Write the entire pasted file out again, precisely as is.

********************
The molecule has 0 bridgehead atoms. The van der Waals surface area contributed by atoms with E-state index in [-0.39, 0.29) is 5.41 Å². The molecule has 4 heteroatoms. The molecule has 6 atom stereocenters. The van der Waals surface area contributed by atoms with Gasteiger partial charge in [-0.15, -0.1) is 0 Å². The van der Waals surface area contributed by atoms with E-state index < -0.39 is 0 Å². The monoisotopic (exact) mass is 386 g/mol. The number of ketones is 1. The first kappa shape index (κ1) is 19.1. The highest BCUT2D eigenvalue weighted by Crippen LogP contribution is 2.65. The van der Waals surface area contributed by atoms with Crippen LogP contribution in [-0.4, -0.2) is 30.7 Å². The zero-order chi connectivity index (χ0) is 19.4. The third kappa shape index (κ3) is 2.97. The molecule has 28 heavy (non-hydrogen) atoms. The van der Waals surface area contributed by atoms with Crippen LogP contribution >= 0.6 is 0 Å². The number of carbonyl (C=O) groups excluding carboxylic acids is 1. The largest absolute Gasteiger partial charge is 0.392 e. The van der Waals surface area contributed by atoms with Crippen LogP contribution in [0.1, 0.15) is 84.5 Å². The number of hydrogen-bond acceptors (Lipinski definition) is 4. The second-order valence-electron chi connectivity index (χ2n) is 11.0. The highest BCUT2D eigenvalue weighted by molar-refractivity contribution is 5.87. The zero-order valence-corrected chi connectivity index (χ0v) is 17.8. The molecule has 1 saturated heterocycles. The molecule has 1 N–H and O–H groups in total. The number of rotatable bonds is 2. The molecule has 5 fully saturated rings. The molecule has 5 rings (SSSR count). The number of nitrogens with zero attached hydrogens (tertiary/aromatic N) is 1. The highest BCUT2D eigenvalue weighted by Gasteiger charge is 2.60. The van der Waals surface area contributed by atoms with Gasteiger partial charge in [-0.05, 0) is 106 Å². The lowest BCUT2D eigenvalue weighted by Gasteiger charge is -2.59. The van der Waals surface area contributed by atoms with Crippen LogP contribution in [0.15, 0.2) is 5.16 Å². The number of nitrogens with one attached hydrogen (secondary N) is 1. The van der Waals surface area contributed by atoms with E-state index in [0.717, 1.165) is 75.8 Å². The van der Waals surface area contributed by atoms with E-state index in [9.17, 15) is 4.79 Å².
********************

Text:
The molecule has 0 bridgehead atoms. The van der Waals surface area contributed by atoms with E-state index in [-0.39, 0.29) is 5.41 Å². The molecule has 4 heteroatoms. The molecule has 6 atom stereocenters. The van der Waals surface area contributed by atoms with Gasteiger partial charge in [-0.15, -0.1) is 0 Å². The van der Waals surface area contributed by atoms with E-state index < -0.39 is 0 Å². The monoisotopic (exact) mass is 386 g/mol. The number of ketones is 1. The first kappa shape index (κ1) is 19.1. The highest BCUT2D eigenvalue weighted by Crippen LogP contribution is 2.65. The van der Waals surface area contributed by atoms with Crippen LogP contribution in [-0.4, -0.2) is 30.7 Å². The zero-order chi connectivity index (χ0) is 19.4. The third kappa shape index (κ3) is 2.97. The molecule has 28 heavy (non-hydrogen) atoms. The van der Waals surface area contributed by atoms with Crippen LogP contribution >= 0.6 is 0 Å². The number of carbonyl (C=O) groups excluding carboxylic acids is 1. The largest absolute Gasteiger partial charge is 0.392 e. The van der Waals surface area contributed by atoms with Crippen LogP contribution in [0.1, 0.15) is 84.5 Å². The number of hydrogen-bond acceptors (Lipinski definition) is 4. The second-order valence-electron chi connectivity index (χ2n) is 11.0. The highest BCUT2D eigenvalue weighted by molar-refractivity contribution is 5.87. The zero-order valence-corrected chi connectivity index (χ0v) is 17.8. The molecule has 1 saturated heterocycles. The molecule has 1 N–H and O–H groups in total. The number of rotatable bonds is 2. The molecule has 5 fully saturated rings. The molecule has 5 rings (SSSR count). The number of nitrogens with zero attached hydrogens (tertiary/aromatic N) is 1. The highest BCUT2D eigenvalue weighted by Gasteiger charge is 2.60. The van der Waals surface area contributed by atoms with Gasteiger partial charge in [-0.05, 0) is 106 Å². The lowest BCUT2D eigenvalue weighted by Gasteiger charge is -2.59. The van der Waals surface area contributed by atoms with Crippen LogP contribution in [0.15, 0.2) is 5.16 Å². The number of nitrogens with one attached hydrogen (secondary N) is 1. The van der Waals surface area contributed by atoms with E-state index in [0.717, 1.165) is 75.8 Å². The van der Waals surface area contributed by atoms with E-state index in [9.17, 15) is 4.79 Å².